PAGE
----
We are looking at some of the biggest “what ifs” for the Capitals. Last week, we looked at what ifs for the season. This week, we are looking at some of the bigger what ifs from franchise history.
The Capitals have picked No. 1 overall only once in franchise history and selected Alex Ovechkin in the 2004 draft. He is the greatest player to ever to play for the organization, perhaps the greatest goal-scorer of all time and the captain who led Washington to its first Stanley Cup.
But what if the Capitals had not won that draft lottery?
Despite a 59-point season, Washington had only the third-worst record in the NHL in the 2003-04 season and had to leapfrog both Pittsburgh and Chicago for the No. 1 pick.
The Penguins had the greatest odds of winning. Had they won the lottery, they would have taken Ovechkin. Let that sink in for a moment if you can.
It would have been less likely, of course, that Pittsburgh would win the lottery in 2005 and taken Sidney Crosby the next summer at No. 1 overall.
The 2004-05 season was canceled by a lockout. There were no team records to determine the draft lottery odds. Instead, the NHL came up with a new plan that guaranteed each team at least one ball in the lottery, but no more than three.
For every No. 1 overall pick or playoff appearance over the previous four years, a team lost a ball. So, the Caps, despite finishing with 59 points in 2003-04, ended up with only one ball and picked 14th in one of the most asinine draft set-ups in NHL history.
Had Pittsburgh won the lottery in 2004, the Penguins would have dropped from three balls to two and it would have been far less likely that they got Crosby - though not impossible. If Pittsburgh had pulled that off, it would have resulted in perhaps the greatest dynasty in league history.
But under that scenario, with Ovechkin on the Penguins, the Caps would have gotten one ball back in the Crosby draft. They still probably would not have walked away with the No. 1 pick, though the odds are they’d have picked better than No. 14.
Here’s the real problem with losing the lottery in 2004: There was no consolation prize for Washington. Yes, Ovechkin’s fellow Russian Evgeni Malkin was the clear No. 2 pick that year and he, too, is a future Hall-of-Famer. But that wouldn’t help the Caps because there was only a chance to move up to first that year, no higher. If the ping-pong ball doesn’t bounce the right way, Washington would have stuck with the No. 3 or No. 4 pick.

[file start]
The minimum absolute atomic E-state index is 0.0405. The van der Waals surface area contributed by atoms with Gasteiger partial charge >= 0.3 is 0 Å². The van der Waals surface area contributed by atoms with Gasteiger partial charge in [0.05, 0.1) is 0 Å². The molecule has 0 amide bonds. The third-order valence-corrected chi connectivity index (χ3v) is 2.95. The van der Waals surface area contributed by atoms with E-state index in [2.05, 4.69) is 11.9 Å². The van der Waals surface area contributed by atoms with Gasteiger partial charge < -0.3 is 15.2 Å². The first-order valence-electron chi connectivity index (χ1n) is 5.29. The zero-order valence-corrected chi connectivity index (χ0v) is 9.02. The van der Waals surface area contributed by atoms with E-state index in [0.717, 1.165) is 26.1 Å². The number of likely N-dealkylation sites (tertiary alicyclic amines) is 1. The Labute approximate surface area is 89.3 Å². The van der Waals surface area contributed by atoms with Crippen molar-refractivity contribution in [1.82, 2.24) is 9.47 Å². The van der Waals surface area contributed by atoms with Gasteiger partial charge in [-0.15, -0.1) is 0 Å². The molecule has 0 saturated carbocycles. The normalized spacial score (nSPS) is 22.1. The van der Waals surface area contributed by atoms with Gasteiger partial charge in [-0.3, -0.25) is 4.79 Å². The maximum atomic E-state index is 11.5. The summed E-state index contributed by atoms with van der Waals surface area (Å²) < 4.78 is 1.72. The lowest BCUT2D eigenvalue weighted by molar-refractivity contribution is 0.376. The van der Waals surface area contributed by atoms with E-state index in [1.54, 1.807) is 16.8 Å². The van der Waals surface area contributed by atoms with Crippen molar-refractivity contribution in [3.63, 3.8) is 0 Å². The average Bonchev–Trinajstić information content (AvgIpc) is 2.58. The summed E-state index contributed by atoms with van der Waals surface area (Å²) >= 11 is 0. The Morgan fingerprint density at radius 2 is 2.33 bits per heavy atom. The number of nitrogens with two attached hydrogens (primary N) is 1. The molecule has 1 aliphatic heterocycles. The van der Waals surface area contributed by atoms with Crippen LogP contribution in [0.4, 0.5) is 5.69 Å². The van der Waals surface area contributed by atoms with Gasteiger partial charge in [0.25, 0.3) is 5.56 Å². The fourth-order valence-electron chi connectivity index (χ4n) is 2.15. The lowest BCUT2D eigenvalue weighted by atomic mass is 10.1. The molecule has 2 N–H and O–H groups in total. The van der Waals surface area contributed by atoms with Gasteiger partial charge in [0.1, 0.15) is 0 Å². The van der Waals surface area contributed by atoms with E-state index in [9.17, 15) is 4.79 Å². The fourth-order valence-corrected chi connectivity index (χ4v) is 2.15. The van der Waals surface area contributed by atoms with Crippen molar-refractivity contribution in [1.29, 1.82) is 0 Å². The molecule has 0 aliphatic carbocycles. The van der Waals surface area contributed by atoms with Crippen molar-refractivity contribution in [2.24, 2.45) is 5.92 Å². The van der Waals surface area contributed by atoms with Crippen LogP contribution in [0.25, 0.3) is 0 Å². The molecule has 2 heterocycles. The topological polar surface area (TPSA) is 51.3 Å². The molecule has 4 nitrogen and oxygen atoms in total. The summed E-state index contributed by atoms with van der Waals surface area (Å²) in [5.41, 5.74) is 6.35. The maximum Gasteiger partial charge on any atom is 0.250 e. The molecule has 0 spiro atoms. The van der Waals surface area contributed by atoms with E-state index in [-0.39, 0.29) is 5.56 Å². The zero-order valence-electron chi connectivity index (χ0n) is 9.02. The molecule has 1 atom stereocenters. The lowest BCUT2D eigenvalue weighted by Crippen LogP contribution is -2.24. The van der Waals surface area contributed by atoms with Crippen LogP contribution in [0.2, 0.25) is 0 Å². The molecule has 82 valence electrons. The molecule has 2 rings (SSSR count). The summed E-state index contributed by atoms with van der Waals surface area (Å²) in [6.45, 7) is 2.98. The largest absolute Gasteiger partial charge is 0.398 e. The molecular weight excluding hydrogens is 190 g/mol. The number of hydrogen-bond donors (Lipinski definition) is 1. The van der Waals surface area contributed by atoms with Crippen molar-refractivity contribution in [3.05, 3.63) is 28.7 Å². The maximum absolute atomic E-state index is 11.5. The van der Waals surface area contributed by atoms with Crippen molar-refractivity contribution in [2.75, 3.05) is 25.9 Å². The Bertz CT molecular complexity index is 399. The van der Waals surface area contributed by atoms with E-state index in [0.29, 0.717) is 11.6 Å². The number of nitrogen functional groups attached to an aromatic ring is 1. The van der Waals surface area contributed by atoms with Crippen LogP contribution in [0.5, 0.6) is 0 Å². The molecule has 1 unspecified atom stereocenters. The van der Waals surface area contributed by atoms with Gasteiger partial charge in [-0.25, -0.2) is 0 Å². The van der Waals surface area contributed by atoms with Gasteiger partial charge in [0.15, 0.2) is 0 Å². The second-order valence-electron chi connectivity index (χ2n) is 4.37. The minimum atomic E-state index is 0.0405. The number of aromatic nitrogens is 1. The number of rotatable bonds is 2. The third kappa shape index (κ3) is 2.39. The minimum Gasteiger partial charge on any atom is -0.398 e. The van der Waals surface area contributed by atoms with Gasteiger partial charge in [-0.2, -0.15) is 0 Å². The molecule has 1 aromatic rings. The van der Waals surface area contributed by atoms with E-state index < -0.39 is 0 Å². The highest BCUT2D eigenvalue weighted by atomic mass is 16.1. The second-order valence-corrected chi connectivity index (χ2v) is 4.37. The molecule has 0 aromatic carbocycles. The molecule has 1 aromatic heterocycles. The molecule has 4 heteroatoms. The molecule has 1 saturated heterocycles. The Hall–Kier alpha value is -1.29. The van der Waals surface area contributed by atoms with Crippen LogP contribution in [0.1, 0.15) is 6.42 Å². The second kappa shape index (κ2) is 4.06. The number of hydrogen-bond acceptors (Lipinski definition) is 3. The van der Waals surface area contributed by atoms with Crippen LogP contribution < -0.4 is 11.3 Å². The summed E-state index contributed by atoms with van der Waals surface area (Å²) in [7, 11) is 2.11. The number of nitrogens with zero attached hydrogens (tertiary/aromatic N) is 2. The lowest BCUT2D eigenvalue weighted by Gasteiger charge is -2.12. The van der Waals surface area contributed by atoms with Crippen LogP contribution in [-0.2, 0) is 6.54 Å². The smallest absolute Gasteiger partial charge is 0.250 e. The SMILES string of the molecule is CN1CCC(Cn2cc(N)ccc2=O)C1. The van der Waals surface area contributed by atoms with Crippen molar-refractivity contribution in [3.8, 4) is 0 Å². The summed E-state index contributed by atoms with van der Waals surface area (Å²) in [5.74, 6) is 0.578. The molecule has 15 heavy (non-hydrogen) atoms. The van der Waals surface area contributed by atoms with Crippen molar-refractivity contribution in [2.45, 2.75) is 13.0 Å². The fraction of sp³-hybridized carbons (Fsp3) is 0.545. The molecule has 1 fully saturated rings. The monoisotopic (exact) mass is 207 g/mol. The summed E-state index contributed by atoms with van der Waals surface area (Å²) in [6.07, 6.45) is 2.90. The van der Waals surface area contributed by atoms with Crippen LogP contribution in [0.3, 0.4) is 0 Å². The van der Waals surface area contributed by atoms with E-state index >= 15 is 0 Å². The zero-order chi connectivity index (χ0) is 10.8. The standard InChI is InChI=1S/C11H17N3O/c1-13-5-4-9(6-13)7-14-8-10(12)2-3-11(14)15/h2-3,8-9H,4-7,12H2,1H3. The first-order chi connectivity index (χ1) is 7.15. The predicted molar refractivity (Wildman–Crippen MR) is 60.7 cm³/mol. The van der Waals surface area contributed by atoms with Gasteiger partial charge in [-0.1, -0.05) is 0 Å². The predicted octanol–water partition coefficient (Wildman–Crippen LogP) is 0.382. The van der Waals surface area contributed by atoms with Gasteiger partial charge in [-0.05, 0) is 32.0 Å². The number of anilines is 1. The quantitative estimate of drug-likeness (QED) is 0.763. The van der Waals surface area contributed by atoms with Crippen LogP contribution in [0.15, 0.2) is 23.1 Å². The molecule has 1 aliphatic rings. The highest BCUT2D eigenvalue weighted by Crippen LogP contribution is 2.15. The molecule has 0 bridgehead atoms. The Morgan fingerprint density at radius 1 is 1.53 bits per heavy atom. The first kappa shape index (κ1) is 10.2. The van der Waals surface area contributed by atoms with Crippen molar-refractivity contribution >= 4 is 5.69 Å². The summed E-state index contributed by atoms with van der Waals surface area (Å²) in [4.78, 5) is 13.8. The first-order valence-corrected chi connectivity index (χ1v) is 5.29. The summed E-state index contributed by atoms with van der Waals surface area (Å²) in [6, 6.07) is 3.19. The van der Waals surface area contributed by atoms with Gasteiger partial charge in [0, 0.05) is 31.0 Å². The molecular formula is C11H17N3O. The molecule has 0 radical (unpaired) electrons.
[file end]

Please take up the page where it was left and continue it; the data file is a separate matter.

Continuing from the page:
RELATED: RE-DRAFTING THE 2004 NHL DRAFT
There were some decent players taken later in that 2004 draft like Blake Wheeler and Alexander Radulov. But the player ultimately taken third by the Chicago Blackhawks was defenseman Cam Barker.
Haven’t heard of him? That’s because Barker played just 310 games in the NHL. That’s more than most, sure. But his last season playing in North America was 2012-13 where he split time between the Vancouver Canucks in the NHL and Texas Stars in the AHL.
Andrew Ladd was selected fourth by the Carolina Hurricanes, Wheeler fifth. Hopefully Washington’s scouts would have recognized the value of Wheeler and selected him at No. 3 and they’d have taken a valuable player. Wheeler has 264 career goals and 761 points. A good, solid career and any team would take that even at No. 3
But he’s no Ovechkin. People won’t walk around years from now saying they saw Blake Wheeler play.
The 2004 draft was so critical to Washington obviously because of Ovechkin, but also because had it lost out on him that long, slog of a rebuild, which still took until 2007-08 to really get moving, might have taken even longer.
The Capitals risked it all by tearing their team apart in 2003-04. Miss the generational talent of Ovechkin and they could very well have ended up with Barker and a mid-round pick in 2005. This is a team that wasn’t very good WITH Ovechkin the first two years of his career. It’s hard to see how it would have had anywhere near the same success on the ice - or off it.
Let’s not forget, interest in the team was nowhere near as strong as it is today. The Capitals had a hardy, loyal fanbase, but Penguins fans always took over the arena come playoff time. They had a long run of success in the 1980s and 1990s, but often jettisoned star players (Mike Gartner, Scott Stevens, Larry Murphy). There was little sizzle, not much star power, just good, solid teams that had a reputation for choking in the playoffs and only went to the Stanley Cup Final once in 1998.
Excitement over Ovechkin, with his tinted visor and his electric-yellow laces and his physical dominance and his jaw-dropping goals, sparked the Rock the Red era that took hockey in Washington to a different level. Some top phenoms only have to be great on the ice. Ovechkin had to do that and re-sell the sport, too, to a younger generation of fans. It was a Herculean task, but the Capitals are glad the ball bounced their way and gave them 15 years and counting with their franchise icon.
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